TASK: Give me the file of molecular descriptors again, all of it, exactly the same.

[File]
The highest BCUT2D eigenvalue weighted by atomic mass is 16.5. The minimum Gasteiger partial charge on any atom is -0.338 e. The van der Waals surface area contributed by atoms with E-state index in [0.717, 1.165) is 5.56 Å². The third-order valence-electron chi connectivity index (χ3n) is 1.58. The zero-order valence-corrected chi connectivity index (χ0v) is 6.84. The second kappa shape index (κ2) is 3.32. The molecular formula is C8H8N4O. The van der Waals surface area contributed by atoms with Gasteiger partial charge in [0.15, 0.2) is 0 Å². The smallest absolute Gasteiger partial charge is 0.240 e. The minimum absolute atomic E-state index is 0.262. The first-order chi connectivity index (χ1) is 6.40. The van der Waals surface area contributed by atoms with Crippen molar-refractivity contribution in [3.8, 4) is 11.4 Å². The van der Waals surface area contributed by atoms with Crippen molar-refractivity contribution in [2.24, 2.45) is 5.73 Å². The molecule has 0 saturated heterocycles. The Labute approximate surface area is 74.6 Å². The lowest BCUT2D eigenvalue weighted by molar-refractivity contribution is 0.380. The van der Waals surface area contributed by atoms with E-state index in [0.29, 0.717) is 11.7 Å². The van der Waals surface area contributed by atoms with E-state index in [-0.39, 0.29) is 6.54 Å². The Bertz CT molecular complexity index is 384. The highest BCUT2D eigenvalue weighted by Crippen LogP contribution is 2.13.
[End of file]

The highest BCUT2D eigenvalue weighted by atomic mass is 16.5. The minimum Gasteiger partial charge on any atom is -0.338 e. The van der Waals surface area contributed by atoms with E-state index in [0.717, 1.165) is 5.56 Å². The third-order valence-electron chi connectivity index (χ3n) is 1.58. The zero-order valence-corrected chi connectivity index (χ0v) is 6.84. The second kappa shape index (κ2) is 3.32. The molecular formula is C8H8N4O. The van der Waals surface area contributed by atoms with Gasteiger partial charge in [0.15, 0.2) is 0 Å². The smallest absolute Gasteiger partial charge is 0.240 e. The minimum absolute atomic E-state index is 0.262. The first-order chi connectivity index (χ1) is 6.40. The van der Waals surface area contributed by atoms with Crippen molar-refractivity contribution in [3.8, 4) is 11.4 Å². The van der Waals surface area contributed by atoms with Crippen molar-refractivity contribution in [2.24, 2.45) is 5.73 Å². The molecule has 0 saturated heterocycles. The Labute approximate surface area is 74.6 Å². The lowest BCUT2D eigenvalue weighted by molar-refractivity contribution is 0.380. The van der Waals surface area contributed by atoms with E-state index in [0.29, 0.717) is 11.7 Å². The van der Waals surface area contributed by atoms with E-state index in [-0.39, 0.29) is 6.54 Å². The Bertz CT molecular complexity index is 384. The highest BCUT2D eigenvalue weighted by Crippen LogP contribution is 2.13.